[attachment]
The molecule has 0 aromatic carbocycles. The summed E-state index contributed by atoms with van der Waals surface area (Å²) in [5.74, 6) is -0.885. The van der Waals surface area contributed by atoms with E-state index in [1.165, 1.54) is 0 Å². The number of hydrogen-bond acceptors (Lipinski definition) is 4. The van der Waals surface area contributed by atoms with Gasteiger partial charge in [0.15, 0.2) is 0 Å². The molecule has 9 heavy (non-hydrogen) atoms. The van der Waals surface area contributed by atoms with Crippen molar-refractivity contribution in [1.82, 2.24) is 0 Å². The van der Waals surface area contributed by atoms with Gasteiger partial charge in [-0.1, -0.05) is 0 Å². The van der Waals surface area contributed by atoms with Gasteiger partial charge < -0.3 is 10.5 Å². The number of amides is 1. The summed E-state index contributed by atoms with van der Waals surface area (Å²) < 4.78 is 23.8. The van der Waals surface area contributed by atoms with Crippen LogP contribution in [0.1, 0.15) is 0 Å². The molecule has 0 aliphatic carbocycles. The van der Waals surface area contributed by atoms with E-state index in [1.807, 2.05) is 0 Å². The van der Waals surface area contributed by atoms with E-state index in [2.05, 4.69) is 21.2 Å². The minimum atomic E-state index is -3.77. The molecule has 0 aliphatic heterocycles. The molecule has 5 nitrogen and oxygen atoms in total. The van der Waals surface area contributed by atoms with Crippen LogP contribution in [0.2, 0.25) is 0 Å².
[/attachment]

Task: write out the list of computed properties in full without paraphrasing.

The molecule has 0 aromatic carbocycles. The summed E-state index contributed by atoms with van der Waals surface area (Å²) in [5.74, 6) is -0.885. The van der Waals surface area contributed by atoms with E-state index in [1.165, 1.54) is 0 Å². The number of hydrogen-bond acceptors (Lipinski definition) is 4. The van der Waals surface area contributed by atoms with Gasteiger partial charge in [0.15, 0.2) is 0 Å². The molecule has 9 heavy (non-hydrogen) atoms. The van der Waals surface area contributed by atoms with Crippen molar-refractivity contribution in [1.82, 2.24) is 0 Å². The van der Waals surface area contributed by atoms with Gasteiger partial charge in [-0.1, -0.05) is 0 Å². The van der Waals surface area contributed by atoms with Gasteiger partial charge < -0.3 is 10.5 Å². The number of amides is 1. The summed E-state index contributed by atoms with van der Waals surface area (Å²) < 4.78 is 23.8. The van der Waals surface area contributed by atoms with Crippen LogP contribution in [0.1, 0.15) is 0 Å². The molecule has 0 aliphatic carbocycles. The van der Waals surface area contributed by atoms with E-state index in [1.807, 2.05) is 0 Å². The van der Waals surface area contributed by atoms with E-state index in [2.05, 4.69) is 21.2 Å². The minimum atomic E-state index is -3.77. The molecule has 0 aliphatic heterocycles. The molecule has 5 nitrogen and oxygen atoms in total. The van der Waals surface area contributed by atoms with Crippen LogP contribution in [0.2, 0.25) is 0 Å².